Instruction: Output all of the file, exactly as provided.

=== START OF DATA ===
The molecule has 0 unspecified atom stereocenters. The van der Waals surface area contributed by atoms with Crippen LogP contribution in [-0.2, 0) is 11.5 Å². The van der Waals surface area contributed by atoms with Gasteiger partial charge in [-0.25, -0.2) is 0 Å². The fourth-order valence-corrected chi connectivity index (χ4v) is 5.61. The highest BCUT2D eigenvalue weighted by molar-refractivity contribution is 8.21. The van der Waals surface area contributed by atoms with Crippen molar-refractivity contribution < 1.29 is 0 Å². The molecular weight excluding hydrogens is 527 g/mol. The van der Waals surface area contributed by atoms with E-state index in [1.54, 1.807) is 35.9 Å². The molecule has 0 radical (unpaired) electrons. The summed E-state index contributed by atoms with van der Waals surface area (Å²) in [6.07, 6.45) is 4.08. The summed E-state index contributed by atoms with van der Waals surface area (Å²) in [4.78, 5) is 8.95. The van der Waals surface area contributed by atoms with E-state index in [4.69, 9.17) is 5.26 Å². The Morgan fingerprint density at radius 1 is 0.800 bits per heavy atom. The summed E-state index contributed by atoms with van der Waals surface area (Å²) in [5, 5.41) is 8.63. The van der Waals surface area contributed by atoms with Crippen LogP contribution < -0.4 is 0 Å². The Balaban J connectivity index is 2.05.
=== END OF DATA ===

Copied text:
The molecule has 0 unspecified atom stereocenters. The van der Waals surface area contributed by atoms with Crippen LogP contribution in [-0.2, 0) is 11.5 Å². The van der Waals surface area contributed by atoms with Gasteiger partial charge in [-0.25, -0.2) is 0 Å². The fourth-order valence-corrected chi connectivity index (χ4v) is 5.61. The highest BCUT2D eigenvalue weighted by molar-refractivity contribution is 8.21. The van der Waals surface area contributed by atoms with Crippen molar-refractivity contribution < 1.29 is 0 Å². The molecular weight excluding hydrogens is 527 g/mol. The van der Waals surface area contributed by atoms with E-state index in [1.54, 1.807) is 35.9 Å². The molecule has 0 radical (unpaired) electrons. The summed E-state index contributed by atoms with van der Waals surface area (Å²) in [6.07, 6.45) is 4.08. The summed E-state index contributed by atoms with van der Waals surface area (Å²) in [4.78, 5) is 8.95. The van der Waals surface area contributed by atoms with E-state index in [4.69, 9.17) is 5.26 Å². The Morgan fingerprint density at radius 1 is 0.800 bits per heavy atom. The summed E-state index contributed by atoms with van der Waals surface area (Å²) in [5, 5.41) is 8.63. The van der Waals surface area contributed by atoms with Crippen LogP contribution < -0.4 is 0 Å². The Balaban J connectivity index is 2.05.